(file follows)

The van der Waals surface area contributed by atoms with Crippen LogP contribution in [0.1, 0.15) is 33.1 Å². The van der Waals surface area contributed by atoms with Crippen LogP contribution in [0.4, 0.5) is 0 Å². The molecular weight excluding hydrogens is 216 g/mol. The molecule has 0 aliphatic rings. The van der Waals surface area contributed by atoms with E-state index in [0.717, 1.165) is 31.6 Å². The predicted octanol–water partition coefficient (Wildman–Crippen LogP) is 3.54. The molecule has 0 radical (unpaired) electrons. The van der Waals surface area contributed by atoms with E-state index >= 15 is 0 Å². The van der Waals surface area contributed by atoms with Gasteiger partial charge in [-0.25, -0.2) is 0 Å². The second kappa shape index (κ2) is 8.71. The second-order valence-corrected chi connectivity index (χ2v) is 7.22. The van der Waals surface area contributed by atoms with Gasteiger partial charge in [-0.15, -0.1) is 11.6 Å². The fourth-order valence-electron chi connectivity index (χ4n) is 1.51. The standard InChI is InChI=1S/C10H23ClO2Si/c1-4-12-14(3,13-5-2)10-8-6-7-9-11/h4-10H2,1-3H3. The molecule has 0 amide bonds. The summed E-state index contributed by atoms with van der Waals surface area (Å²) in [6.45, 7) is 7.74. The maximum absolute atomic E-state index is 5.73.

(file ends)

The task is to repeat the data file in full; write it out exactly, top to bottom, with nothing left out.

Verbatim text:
The van der Waals surface area contributed by atoms with Crippen LogP contribution in [0.1, 0.15) is 33.1 Å². The van der Waals surface area contributed by atoms with Crippen LogP contribution in [0.4, 0.5) is 0 Å². The molecular weight excluding hydrogens is 216 g/mol. The molecule has 0 aliphatic rings. The van der Waals surface area contributed by atoms with E-state index in [0.717, 1.165) is 31.6 Å². The predicted octanol–water partition coefficient (Wildman–Crippen LogP) is 3.54. The molecule has 0 radical (unpaired) electrons. The van der Waals surface area contributed by atoms with E-state index >= 15 is 0 Å². The van der Waals surface area contributed by atoms with Gasteiger partial charge in [-0.25, -0.2) is 0 Å². The second kappa shape index (κ2) is 8.71. The second-order valence-corrected chi connectivity index (χ2v) is 7.22. The van der Waals surface area contributed by atoms with Gasteiger partial charge in [-0.15, -0.1) is 11.6 Å². The fourth-order valence-electron chi connectivity index (χ4n) is 1.51. The standard InChI is InChI=1S/C10H23ClO2Si/c1-4-12-14(3,13-5-2)10-8-6-7-9-11/h4-10H2,1-3H3. The molecule has 0 amide bonds. The summed E-state index contributed by atoms with van der Waals surface area (Å²) in [6.45, 7) is 7.74. The maximum absolute atomic E-state index is 5.73.